This book was originally published in 1993, and I believe it was Ravenwolf’s first book. It has been reprinted many times over the years with updates and some of the more controversial portions removed or changed. This is one of the reasons that there is so much debate over this book.
Some will claim that it is full of dangerous and unethical information, and others will claim that they found nothing of the kind. It all depends on which volume you happen to read. The version I read for this review was published prior to 2000 (I wish I could check the copyright page, but I no longer have this book, so I am going by the year that it was given to me).
Over the years, I have had some people call this book the next step up from Teen Witch, but as this one was published first, I consider it a slightly less dumbed down Wicca 101.
To Ride a Silver Broomstick has plenty of lists, jargon, and do’s and don’ts, but very little in-depth information in its 300 pages. An example would be the single sentence descriptions of many Wiccan Traditions doesn’t tell you much more than what part of the world they are from. Also, in the chapter of rituals, the author talks about how to perform the drawing down the moon rite, but never explains what this phrase means.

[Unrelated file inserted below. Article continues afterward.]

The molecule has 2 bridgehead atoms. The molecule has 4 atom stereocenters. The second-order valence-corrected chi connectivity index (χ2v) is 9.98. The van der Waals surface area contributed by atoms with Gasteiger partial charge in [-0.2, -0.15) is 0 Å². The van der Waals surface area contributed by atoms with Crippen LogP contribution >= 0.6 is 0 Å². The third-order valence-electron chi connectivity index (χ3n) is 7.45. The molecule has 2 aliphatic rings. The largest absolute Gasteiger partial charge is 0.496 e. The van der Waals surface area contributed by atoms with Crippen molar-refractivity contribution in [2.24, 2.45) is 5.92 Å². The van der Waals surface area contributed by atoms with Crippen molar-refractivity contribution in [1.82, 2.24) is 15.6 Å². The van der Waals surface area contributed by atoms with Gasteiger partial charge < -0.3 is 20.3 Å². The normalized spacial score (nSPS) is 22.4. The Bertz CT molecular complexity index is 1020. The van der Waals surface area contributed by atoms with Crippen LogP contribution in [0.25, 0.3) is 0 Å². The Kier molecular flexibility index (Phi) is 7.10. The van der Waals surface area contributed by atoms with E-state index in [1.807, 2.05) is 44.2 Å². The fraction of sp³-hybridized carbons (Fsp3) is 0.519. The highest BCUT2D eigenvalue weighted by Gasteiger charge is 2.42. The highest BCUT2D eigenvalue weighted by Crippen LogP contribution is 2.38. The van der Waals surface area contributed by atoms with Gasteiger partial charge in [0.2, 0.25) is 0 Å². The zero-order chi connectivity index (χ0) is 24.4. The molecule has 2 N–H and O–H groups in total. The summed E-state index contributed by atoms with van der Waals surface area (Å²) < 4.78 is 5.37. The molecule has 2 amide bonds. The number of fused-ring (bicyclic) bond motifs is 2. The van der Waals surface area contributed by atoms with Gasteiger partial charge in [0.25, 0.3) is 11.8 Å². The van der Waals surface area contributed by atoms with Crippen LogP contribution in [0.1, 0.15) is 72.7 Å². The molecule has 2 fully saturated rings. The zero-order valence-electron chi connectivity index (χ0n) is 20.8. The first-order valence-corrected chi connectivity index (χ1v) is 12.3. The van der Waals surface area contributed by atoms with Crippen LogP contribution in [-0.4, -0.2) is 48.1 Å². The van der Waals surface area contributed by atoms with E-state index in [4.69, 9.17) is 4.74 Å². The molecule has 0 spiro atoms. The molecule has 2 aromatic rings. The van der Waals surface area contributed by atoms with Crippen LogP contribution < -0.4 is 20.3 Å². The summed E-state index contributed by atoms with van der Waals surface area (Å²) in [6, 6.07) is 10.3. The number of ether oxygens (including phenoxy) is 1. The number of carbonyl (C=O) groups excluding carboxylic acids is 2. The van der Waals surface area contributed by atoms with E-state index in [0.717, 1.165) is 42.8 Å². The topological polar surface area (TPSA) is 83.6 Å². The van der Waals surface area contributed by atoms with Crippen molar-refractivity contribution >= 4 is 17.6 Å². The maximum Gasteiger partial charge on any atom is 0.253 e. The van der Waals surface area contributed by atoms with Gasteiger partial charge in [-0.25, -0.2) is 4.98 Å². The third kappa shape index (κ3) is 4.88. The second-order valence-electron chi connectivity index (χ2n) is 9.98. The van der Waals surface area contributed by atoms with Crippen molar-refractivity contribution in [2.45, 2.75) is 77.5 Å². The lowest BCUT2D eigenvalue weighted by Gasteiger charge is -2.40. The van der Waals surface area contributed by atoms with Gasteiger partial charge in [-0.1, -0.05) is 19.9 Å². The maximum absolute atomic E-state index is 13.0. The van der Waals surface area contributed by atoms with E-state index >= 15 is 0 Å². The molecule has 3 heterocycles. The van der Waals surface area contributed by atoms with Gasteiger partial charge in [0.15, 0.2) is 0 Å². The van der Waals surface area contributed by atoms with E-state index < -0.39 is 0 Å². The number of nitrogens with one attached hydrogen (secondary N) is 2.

I found there to be a lot of busy work in this book with little instruction on actually practise. Ravenwolf would have the Seeker spend their time copying out tables, definitions, ritual outlines and writing letters rather than learning basic skills or contemplating their new-found beliefs and incorporating them into their world-view.
While these days the revisionist history that plagued much of neo-Wiccan lore is generally left to rot on the compost heap, this book was written before it became accepted that the idea of an ancient matriarchal Goddess-worshipping society had been accepted as wishful thinking. Thus, you will find the tone of this book decidedly more anti-Christian than later works like Teen Witch. Further, the idea of White Witchcraft and a rejection of anything difficult or dark is given as an ethical ideal in these pages; which is a contradiction of the views of many Witches and Wiccans.
There are some nice pictures, SRW is pretty talented artist, and a few essays on things like the Summerland and Magickal names that I found interesting when I was first starting out. I’m not ashamed to admit that this was my first Pagan book way back in the day, and I’m a bit of a junkie for modern Pagan mythos. It also has a good list of ‘further reading’ in the back that introduces new Pagans to many of the more respected authors from that time.
While this book may have had its place in the 90s when pickings were slim, there is so much more information available now that is both more accurate and ethical, that I think that this book is really something that needs to be put back on the shelf and left for the next author looking to write a piece about the second generation of Paganism in the US.